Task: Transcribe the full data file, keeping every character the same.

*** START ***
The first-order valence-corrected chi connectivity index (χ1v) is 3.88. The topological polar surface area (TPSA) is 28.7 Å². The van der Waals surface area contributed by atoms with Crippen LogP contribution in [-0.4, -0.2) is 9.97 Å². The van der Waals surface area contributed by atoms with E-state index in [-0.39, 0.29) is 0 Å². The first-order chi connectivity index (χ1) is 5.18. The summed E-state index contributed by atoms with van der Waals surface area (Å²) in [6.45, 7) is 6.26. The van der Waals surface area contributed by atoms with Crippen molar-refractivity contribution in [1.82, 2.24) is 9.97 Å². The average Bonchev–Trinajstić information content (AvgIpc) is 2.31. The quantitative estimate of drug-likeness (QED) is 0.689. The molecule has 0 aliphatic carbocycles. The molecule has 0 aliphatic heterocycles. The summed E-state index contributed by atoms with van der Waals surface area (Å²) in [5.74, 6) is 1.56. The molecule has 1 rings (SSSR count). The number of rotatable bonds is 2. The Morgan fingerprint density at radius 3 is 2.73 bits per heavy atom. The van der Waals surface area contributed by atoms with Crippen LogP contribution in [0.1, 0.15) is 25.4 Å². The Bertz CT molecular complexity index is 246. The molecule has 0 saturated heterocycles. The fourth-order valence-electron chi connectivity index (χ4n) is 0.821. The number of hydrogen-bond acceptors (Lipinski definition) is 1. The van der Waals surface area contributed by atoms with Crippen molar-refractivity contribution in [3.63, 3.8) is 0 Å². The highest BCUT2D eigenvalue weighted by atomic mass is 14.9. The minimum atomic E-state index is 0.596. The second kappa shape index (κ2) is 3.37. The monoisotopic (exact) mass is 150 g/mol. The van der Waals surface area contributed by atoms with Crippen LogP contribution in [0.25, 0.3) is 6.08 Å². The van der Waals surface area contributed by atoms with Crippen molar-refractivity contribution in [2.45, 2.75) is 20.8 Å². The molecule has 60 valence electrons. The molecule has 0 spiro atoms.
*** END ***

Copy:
The first-order valence-corrected chi connectivity index (χ1v) is 3.88. The topological polar surface area (TPSA) is 28.7 Å². The van der Waals surface area contributed by atoms with Crippen LogP contribution in [-0.4, -0.2) is 9.97 Å². The van der Waals surface area contributed by atoms with E-state index in [-0.39, 0.29) is 0 Å². The first-order chi connectivity index (χ1) is 5.18. The summed E-state index contributed by atoms with van der Waals surface area (Å²) in [6.45, 7) is 6.26. The van der Waals surface area contributed by atoms with Crippen molar-refractivity contribution in [1.82, 2.24) is 9.97 Å². The average Bonchev–Trinajstić information content (AvgIpc) is 2.31. The quantitative estimate of drug-likeness (QED) is 0.689. The molecule has 0 aliphatic carbocycles. The molecule has 0 aliphatic heterocycles. The summed E-state index contributed by atoms with van der Waals surface area (Å²) in [5.74, 6) is 1.56. The molecule has 1 rings (SSSR count). The number of rotatable bonds is 2. The Morgan fingerprint density at radius 3 is 2.73 bits per heavy atom. The van der Waals surface area contributed by atoms with Crippen LogP contribution in [0.1, 0.15) is 25.4 Å². The Bertz CT molecular complexity index is 246. The molecule has 0 saturated heterocycles. The fourth-order valence-electron chi connectivity index (χ4n) is 0.821. The number of hydrogen-bond acceptors (Lipinski definition) is 1. The van der Waals surface area contributed by atoms with Crippen molar-refractivity contribution in [3.63, 3.8) is 0 Å². The highest BCUT2D eigenvalue weighted by atomic mass is 14.9. The minimum atomic E-state index is 0.596. The second kappa shape index (κ2) is 3.37. The monoisotopic (exact) mass is 150 g/mol. The van der Waals surface area contributed by atoms with Crippen LogP contribution in [0.25, 0.3) is 6.08 Å². The van der Waals surface area contributed by atoms with Crippen molar-refractivity contribution in [2.45, 2.75) is 20.8 Å². The molecule has 60 valence electrons. The molecule has 0 spiro atoms.